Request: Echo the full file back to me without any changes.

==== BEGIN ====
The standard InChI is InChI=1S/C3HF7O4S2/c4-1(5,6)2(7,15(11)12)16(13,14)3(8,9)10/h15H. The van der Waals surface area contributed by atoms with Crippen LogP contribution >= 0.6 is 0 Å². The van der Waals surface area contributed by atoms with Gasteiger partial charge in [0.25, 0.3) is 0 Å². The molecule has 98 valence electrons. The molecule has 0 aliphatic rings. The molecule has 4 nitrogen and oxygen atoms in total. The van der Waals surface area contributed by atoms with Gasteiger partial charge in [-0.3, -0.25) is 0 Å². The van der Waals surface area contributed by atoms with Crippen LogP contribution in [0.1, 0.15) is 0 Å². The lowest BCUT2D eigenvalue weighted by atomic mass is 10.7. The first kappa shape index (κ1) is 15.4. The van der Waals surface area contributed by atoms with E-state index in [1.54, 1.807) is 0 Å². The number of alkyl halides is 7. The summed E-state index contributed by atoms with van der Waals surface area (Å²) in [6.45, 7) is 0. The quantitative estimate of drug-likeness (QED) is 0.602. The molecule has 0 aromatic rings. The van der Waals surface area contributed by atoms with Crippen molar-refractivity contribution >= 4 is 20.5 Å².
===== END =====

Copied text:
The standard InChI is InChI=1S/C3HF7O4S2/c4-1(5,6)2(7,15(11)12)16(13,14)3(8,9)10/h15H. The van der Waals surface area contributed by atoms with Crippen LogP contribution >= 0.6 is 0 Å². The van der Waals surface area contributed by atoms with Gasteiger partial charge in [0.25, 0.3) is 0 Å². The molecule has 98 valence electrons. The molecule has 0 aliphatic rings. The molecule has 4 nitrogen and oxygen atoms in total. The van der Waals surface area contributed by atoms with Gasteiger partial charge in [-0.3, -0.25) is 0 Å². The van der Waals surface area contributed by atoms with Crippen LogP contribution in [0.1, 0.15) is 0 Å². The lowest BCUT2D eigenvalue weighted by atomic mass is 10.7. The first kappa shape index (κ1) is 15.4. The van der Waals surface area contributed by atoms with E-state index in [1.54, 1.807) is 0 Å². The number of alkyl halides is 7. The summed E-state index contributed by atoms with van der Waals surface area (Å²) in [6.45, 7) is 0. The quantitative estimate of drug-likeness (QED) is 0.602. The molecule has 0 aromatic rings. The van der Waals surface area contributed by atoms with Crippen molar-refractivity contribution >= 4 is 20.5 Å².